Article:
Anywho, the South African Commission of Enquiry accurately predicted that Cape Town would, by the year 2000, need 1246 million litres of water per day – although this was inclusive of 20% made up by the reuse of effluents.  This number equates closely with the extant peak water production figures for the City before the restrictions cut in (see summer of of 2015 in graph following).

Cape Towns potable water production, with maxima equivalent to those predicted in 1970.

Cape Towns potable water production, with a maximum in 2015 equivalent to that predicted in 1970.

The Commission regarded re-use as vitally important, given the contemporary success of the Windhoek wastewater reclamation plant – developed by the CSIR – declaring it feasible to recover 50% of the freshwater demand from effluents – at a cost cheaper than the development of new resources.  Sadly that initiative was not pursued and, not too long after, South Africa lost to the USA the person who has since become the world’s most reknowned wastewater treatment engineer, James Barnard, developer of the patented BarDenPho sewage treatment process (but that’s another story of avoiding the need for environmental resilience).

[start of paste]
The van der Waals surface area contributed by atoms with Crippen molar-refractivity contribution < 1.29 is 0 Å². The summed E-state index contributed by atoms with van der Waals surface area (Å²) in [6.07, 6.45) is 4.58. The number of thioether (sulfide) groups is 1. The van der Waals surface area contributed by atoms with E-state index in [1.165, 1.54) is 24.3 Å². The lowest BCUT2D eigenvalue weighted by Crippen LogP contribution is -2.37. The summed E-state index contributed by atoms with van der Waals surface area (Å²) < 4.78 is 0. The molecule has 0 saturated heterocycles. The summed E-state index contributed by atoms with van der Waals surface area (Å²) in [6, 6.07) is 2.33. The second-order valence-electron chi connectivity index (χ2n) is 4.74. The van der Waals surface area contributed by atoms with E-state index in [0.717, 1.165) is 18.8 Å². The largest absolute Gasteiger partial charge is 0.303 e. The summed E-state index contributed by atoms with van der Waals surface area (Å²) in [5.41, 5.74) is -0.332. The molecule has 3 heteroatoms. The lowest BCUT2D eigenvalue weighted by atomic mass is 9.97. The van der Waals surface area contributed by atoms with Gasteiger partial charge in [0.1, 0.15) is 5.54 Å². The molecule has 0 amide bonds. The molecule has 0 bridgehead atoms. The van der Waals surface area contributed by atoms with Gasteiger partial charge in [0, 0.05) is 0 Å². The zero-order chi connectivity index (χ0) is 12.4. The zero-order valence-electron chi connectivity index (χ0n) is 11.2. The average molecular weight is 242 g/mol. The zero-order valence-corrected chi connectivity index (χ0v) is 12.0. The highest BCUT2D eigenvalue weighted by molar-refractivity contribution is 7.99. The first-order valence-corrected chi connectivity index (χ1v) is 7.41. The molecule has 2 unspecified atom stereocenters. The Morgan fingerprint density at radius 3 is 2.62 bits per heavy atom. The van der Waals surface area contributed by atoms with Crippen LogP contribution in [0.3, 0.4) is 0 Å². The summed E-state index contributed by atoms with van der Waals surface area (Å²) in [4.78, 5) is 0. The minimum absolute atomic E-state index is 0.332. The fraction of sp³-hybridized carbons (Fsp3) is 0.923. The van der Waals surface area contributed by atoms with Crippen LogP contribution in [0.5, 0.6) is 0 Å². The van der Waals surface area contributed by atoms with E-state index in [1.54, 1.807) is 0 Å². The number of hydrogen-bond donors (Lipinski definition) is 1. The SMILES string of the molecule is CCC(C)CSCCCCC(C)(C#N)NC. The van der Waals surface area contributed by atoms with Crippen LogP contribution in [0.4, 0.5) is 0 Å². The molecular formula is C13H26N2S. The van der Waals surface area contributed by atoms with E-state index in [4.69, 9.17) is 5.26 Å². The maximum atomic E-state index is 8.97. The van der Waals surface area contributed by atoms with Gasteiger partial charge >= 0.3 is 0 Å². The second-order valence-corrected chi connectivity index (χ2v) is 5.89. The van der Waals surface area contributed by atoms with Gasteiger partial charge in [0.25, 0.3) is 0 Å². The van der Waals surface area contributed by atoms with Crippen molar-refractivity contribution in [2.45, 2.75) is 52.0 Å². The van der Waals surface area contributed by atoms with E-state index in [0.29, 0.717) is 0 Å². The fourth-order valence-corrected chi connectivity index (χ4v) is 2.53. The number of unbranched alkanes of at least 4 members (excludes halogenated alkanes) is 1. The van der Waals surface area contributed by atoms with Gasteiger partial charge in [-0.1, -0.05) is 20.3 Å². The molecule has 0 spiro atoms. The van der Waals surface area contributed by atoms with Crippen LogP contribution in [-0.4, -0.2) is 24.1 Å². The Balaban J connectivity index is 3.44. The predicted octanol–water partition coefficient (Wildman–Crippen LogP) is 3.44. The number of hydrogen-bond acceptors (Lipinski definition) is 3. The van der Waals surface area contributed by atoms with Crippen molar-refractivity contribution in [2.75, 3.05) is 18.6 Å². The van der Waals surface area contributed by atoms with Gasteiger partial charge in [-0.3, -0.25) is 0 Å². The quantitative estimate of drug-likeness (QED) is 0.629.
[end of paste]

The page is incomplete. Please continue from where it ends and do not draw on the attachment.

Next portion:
The Commission concluded that “[d]esalination of sea water to augment fresh water supplies to development nodes along the south and west coasts of the Republic will become indispensable with the next two to three decades [1990-2000] if urban and industrial development is to continue“.

With respect to Cape Town in particular, it further concluded that “[i]f all available supplies are exploited and reasonable re-use of sewage effluents is introduced, sufficient water can be made available for the forseeable future.  Thereafter, the desalination of sea water will provide for future needs“.

Developing ‘resilience’ implies forward thinking and planning.  Whether or not this drought occurred now, Cape Town should clearly be further down the road in planning for desalination – with pilot scale treatment plants already well established, along with a protocol of environmental guidelines for adding new facilities.

In closing, the 1970 report noted the value of combining power generation and desalination, nowadays a commonality in the Middle East, for example.  Given that we now hear that SA’s next nuclear power facility will be Koebergs’ neighbour, there may be economies of scale for a large desalination facility at the same location?

Forewarned is forearmed = resilience

(Bill Harding is an aquatic ecologist with decades of experience in the Western Cape.  He holds a Master’s degree in Environmental Law from the UCT Law School).